6. What do you view as the most important issue facing radio today?
Staffing. I listen to a lot of radio and I know when it is voicetracked. Some people can make it sound good but most of the time it sounds too cookie-cutter. But again, what is radio supposed to do when companies keep cutting staff? I give a standing ovation to Chris Mays, who got rid of the side channels and used that money for more staff. I keep waiting for some independent radio station owner to come in with great financial backing and hire a full live on-air staff and take a market by storm and have the big corporations go, "How did that happen? More staff? What a novel idea!" But then I slap myself and wake up and realize I was dreaming again
7. How do you stay in touch with the latest music trends?
Like most people, I scour the Internet and check out all the stations for adds on music I may not be familiar with. I actually heard The Lumineers about long before they broke, as my daughter went to high school with a couple members of the band and she kept telling me about them. Many times I talk to club owners to see what they are hearing about. A lot is just word-of-mouth
8. What music do you listen to when you're not working?
Depends on my mood. I listen to a lot of Tom Waits, Joni Mitchell, Jerry Jeff Walker, Emmylou Harris after hours while writing reports and such. On the weekend as I drive around doing errands, it's AC/DC, Ministry, Queen and then more AC/DC....
9. What is your best advice for up-and-coming promotion reps?
Get out while you can! Seriously, I don't know anymore. When I was starting we had manageable territories, we had great "bosses" -- I had Andrea Ganis, Danny Buch, David Fleishman and Sam Kaiser to learn from. I was on the road able to build relationships with people, many who are still running stations that I talk to 30 years later. We had great times, but we got the work done. Seems now, budgets and massive territories don't allow for that kind of face-to-face except for a few of the major labels and the few indie labels that still understand what they need to do to compete. Maybe I am wrong, because I don't get out as much, but in talking to some stations, it has been a very long time since they saw a promo rep outside of conventions.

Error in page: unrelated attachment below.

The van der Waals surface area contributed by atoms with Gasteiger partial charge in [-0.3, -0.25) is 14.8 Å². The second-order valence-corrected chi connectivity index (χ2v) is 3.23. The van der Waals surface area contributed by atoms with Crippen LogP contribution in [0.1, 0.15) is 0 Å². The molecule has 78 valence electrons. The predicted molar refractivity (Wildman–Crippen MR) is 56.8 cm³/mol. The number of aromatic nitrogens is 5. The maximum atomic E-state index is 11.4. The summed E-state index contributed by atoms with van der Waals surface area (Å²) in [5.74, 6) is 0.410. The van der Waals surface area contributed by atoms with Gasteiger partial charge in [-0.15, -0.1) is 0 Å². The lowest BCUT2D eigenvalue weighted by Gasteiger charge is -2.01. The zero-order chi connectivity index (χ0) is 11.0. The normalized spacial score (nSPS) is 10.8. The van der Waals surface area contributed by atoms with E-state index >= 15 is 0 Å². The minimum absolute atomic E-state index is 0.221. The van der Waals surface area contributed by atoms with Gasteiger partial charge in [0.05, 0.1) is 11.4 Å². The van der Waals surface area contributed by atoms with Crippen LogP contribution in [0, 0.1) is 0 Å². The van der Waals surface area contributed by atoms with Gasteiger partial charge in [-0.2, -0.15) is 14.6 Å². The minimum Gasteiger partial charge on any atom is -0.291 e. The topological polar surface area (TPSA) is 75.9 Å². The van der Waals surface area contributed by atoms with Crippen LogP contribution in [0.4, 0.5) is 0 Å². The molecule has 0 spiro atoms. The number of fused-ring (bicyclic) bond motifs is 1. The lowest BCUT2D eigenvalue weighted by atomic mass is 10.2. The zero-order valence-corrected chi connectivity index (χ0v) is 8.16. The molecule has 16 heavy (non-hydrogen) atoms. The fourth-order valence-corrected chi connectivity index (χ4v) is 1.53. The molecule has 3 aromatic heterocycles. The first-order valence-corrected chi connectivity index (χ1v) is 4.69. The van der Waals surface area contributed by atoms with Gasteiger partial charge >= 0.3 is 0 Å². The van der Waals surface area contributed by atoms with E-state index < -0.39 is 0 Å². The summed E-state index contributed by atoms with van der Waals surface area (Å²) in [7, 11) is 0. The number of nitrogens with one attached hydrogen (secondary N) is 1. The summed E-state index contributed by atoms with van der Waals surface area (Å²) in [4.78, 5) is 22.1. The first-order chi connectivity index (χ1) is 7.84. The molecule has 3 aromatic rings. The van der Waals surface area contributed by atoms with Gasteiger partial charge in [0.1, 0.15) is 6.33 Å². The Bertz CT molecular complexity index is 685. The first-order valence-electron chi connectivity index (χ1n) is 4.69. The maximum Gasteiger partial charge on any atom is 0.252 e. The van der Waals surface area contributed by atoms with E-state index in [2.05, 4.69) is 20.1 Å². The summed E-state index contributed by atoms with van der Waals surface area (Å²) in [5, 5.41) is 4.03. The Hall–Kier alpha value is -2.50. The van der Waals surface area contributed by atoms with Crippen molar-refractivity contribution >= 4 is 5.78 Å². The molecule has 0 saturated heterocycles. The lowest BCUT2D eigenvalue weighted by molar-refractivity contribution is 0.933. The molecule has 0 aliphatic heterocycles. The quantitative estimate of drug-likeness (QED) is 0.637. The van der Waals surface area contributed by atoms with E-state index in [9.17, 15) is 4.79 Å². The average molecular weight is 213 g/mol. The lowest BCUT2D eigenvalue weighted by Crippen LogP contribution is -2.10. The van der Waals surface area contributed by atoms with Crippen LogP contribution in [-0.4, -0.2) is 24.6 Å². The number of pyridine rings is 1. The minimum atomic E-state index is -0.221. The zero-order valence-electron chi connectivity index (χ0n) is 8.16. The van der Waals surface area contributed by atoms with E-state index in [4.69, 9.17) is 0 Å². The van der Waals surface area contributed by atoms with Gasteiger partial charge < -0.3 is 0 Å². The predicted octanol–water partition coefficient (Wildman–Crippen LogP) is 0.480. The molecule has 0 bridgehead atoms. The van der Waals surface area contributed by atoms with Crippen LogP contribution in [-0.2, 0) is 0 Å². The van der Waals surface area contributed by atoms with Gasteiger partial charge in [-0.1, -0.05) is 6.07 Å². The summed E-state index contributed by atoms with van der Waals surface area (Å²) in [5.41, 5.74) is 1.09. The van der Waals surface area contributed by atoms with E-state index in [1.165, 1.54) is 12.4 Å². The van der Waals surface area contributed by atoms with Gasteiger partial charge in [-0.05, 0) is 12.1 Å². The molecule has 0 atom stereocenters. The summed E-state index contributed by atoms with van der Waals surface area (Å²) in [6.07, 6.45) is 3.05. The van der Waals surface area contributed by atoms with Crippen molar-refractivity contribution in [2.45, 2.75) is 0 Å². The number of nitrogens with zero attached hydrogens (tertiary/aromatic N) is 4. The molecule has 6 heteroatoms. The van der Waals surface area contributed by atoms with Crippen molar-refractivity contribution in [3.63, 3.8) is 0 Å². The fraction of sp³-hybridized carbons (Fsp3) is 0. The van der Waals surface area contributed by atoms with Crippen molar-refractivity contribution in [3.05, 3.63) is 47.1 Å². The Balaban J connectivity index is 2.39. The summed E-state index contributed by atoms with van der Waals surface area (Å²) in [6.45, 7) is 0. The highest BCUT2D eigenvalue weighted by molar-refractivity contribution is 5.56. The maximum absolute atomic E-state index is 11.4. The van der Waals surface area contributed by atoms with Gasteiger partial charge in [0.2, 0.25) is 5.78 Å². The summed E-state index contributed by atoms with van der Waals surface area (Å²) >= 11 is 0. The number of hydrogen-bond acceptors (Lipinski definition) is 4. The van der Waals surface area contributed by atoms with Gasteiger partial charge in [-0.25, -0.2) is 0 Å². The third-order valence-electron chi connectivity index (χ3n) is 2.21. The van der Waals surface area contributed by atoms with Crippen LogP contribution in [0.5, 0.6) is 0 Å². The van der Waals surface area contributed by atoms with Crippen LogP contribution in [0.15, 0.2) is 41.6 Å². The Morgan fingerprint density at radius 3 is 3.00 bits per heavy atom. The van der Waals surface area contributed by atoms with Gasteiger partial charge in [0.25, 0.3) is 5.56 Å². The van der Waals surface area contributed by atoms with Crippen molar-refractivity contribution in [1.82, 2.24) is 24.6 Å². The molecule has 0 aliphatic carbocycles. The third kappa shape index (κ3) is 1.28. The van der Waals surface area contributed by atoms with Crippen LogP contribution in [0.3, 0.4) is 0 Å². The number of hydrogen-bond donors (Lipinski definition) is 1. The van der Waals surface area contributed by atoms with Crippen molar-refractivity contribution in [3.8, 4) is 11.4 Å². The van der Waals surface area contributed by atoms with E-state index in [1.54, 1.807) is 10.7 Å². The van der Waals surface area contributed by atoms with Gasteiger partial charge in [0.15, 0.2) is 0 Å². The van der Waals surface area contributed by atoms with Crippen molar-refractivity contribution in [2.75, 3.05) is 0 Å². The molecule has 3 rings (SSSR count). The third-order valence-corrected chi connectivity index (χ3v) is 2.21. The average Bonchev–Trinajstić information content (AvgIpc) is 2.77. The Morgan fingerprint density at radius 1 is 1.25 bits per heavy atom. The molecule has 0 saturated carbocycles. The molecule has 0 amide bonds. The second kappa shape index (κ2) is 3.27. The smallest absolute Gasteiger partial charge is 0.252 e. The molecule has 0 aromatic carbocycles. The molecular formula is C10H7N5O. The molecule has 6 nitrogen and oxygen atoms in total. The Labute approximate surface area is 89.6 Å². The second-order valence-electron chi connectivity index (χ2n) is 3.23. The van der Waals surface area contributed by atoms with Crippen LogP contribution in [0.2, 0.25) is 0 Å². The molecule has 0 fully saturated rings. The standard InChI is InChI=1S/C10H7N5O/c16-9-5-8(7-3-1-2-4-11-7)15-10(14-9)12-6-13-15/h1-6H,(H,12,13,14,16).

10. What career path would you be following had it not been for this industry?
Lawyer or the person who plays all the dead guys in the opening of Law and Order.
Last Non-Industry Job:
Managing a clothing store in Georgetown
First Record Ever Purchased:
Elvis Presley "Hound Dog" -- one of three 45s for 50 cents! I can't remember the other two.
Conway Twitty at the Ingham County Fair
Favorite Band Of All-Time:
AC/DC and not just for the music; I did well over 20 shows with them and they always treated me well. Great guys.
What do you enjoy doing in your spare time away from work?
Spending time with the grandkids. They are young enough that they still think I am the coolest person in the world ... ahh, brainwashing little minds!